The Danish government has ordered mink farms to cull over 1 million animals due to reported outbreaks of coronavirus among the species, prized for its fur.
The outbreak among the mink population was detected in late June after a COVID-19 patient was linked to a mink farm in North Jutland, the U.S. Department of Agriculture’s Foreign Agricultural Service said in a report.
As of this month, mink on around 60 farms in North Jutland have tested positive for coronavirus, and an additional 46 farms are under suspicion, Mogens Jensen, the Danish minister of Food, Agriculture and Fisheries, told CNN.
“We have continuously launched initiatives to manage and contain the spread of infection,” Jensen said in a statement.
“In view of the recent large increase, we must unfortunately state that it has not been sufficient to prevent continued spread of infection among the North Jutland mink herds,” he added.
The order mandates that mink farms within five miles of a farm or herd that is confirmed or suspected to be infected with the coronavirus must be culled.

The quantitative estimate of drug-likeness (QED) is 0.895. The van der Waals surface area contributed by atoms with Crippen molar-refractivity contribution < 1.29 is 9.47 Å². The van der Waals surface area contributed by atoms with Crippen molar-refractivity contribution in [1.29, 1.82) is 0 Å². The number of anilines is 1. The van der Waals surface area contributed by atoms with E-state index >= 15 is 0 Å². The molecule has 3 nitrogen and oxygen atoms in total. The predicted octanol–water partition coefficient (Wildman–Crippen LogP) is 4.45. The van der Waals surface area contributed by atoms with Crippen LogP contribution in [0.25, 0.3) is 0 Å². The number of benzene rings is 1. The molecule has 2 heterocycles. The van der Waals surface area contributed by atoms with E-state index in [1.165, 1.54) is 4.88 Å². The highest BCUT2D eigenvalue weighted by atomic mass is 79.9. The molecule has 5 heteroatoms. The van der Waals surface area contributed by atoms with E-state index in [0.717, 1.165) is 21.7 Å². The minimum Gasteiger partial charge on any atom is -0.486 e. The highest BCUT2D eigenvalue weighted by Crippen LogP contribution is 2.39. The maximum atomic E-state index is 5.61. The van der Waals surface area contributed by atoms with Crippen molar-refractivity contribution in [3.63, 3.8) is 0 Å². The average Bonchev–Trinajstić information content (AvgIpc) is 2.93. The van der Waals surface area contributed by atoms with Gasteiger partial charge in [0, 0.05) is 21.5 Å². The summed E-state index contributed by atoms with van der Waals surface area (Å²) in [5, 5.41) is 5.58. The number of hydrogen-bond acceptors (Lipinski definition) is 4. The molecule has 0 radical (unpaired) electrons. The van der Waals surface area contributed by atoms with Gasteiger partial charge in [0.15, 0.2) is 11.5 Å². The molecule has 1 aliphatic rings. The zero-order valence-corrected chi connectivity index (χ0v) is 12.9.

“It is a difficult decision that the government has made, but we fully support it,” said Tage Pedersen, chairman of the Danish Mink Breeders Association.
In Utah, cases of COVID-19 have also been detected among mink farm populations, with state officials reporting that over 10,000 animals have died from the virus.
While officials in Utah said, “research indicates there hasn’t been a spread from mink to humans,” state veterinarian Dean Taylor noted the mink suffered from respiratory issues, similar to human symptoms.
The Danish Veterinary and Food Administration and the Danish Emergency Management Agency will handle the process of culling mink in Denmark.
Mink breeders will be compensated for the cost of losing their herd and other operating losses.
Denmark is the world’s largest producer of mink skins, the Danish Agriculture and Food Council reported.
The country has nearly 1,500 Danish fur farmers that produce around 19 million mink skins per year.